Wednesday, May 21, 2014
How to Make a French Pâtisserie Canopy
The French theme continues on my blog today as I show you how to make a canopy for a quaint little shop front. I created a faux pâtisserie for my sister's birthday and this was just the finishing touch to set it off.
I started out with two black tri-fold foam core display boards - the type used for science fair projects. It would be just as easy to start with white core board and then you could colour it any colour you want but black and white worked perfectly for my theme.
To create the scalloop, tape a bunch of papers together to form a piece of paper the same length as the width of the core board. Fold the paper in halves, quarters and then eighths. Draw a scallop and then cut it out. With the board still in the flat position (sides folded in), place the pattern along one of the folded edges and trace around the scalloped edge. I used a white pen so I could see where to cut.
The easiest way to cut foam core board is with a Stanley knife.
Run the blade along the scallops in several passes until you have cut right through to the other side.
Now you need to mask off the areas you want to keep black (or white if you're using white core board). Use low tack painter's tape to secure strips of paper along every other scallop, making sure that you're painting the outside and not the inside. Also mask off the other end flap (not shown in this photo). After doing the first canopy, I realised that it would be much easier to secure to the wall if the end was not painted!
I tested a couple of spray paints and ended up using a spot marking paint that adhered to the board well. Not all paints adhere to the core board so spray a test patch on your scallop offcut first. When you are happy with the paint, spray the stripes in long sweeping motions aiming for even, but light, coverage. Let the paint dry before continuing.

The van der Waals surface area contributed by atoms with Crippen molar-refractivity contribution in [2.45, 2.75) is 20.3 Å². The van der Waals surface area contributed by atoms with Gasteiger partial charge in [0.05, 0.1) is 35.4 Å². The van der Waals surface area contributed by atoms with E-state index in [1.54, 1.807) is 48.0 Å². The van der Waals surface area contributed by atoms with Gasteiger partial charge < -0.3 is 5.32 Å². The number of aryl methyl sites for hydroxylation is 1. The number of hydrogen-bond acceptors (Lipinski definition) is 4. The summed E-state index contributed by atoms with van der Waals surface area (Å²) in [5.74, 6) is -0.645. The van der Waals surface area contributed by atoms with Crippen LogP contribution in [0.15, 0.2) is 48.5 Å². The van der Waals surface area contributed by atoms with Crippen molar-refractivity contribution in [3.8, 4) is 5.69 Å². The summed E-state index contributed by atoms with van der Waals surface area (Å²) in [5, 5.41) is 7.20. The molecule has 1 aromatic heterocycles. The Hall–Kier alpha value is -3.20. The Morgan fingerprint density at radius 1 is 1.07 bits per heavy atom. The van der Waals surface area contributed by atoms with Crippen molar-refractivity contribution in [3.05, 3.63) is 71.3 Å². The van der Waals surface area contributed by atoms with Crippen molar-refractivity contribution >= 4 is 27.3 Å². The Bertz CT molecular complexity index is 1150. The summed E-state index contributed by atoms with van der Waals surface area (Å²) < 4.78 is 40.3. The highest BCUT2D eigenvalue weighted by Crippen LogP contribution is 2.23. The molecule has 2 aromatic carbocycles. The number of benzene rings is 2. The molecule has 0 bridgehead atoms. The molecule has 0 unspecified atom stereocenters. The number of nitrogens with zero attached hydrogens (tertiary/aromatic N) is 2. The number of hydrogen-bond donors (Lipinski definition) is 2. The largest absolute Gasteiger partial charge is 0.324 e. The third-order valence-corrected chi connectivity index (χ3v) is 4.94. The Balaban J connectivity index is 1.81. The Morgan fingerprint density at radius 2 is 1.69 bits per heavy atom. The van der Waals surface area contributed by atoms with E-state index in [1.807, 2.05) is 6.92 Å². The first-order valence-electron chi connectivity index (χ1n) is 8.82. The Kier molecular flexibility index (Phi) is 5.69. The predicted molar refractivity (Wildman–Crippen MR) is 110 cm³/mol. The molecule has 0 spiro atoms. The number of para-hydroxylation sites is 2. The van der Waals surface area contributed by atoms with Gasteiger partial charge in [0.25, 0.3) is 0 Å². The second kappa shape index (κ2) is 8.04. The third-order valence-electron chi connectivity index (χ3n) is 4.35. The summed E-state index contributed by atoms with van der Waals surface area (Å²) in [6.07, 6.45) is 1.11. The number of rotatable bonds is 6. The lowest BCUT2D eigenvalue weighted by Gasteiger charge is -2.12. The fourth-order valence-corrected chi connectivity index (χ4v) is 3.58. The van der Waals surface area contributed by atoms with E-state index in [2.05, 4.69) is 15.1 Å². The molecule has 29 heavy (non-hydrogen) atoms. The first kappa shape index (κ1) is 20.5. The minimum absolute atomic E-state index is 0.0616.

You will have to do at least two coats and maybe even a third one if you're spraying white onto black!
Once the paint is completely dry you can carefully remove the strips of paper to reveal your striped canopy.
Looking pretty good! I needed two canopies for the double doors I had to cover but even a single one would look great above a regular doorway.
So that the canopy sits out from the wall you need to add some sort of wedge between the unpainted back flap and the canopy. I used some polystyrene that was used as packaging - it's lightweight and can be painted black with acrylic paint to blend into the foam core board. You'll need to cut it into wedges with a 60° angle. It's tricky but if you use long blade like a polymer clay blade it should help. Then apply an adhesive which is suitable for foam....
.... and glue the wedges in place.
Get some extra hands to help mount it on the wall. We used 3M Command velcro strips so that we could remove it without leaving any marks.
With the first half of the canopy up, we held our breath to see if it would stay in place!
And it did! So the boys got the second half of the canopy up in no time.
And here's the window, dressed as a French Pâtisserie. The canopy really brings the whole theme together.
Now that the stage is set, it was time to have some fun!
'Til next time.....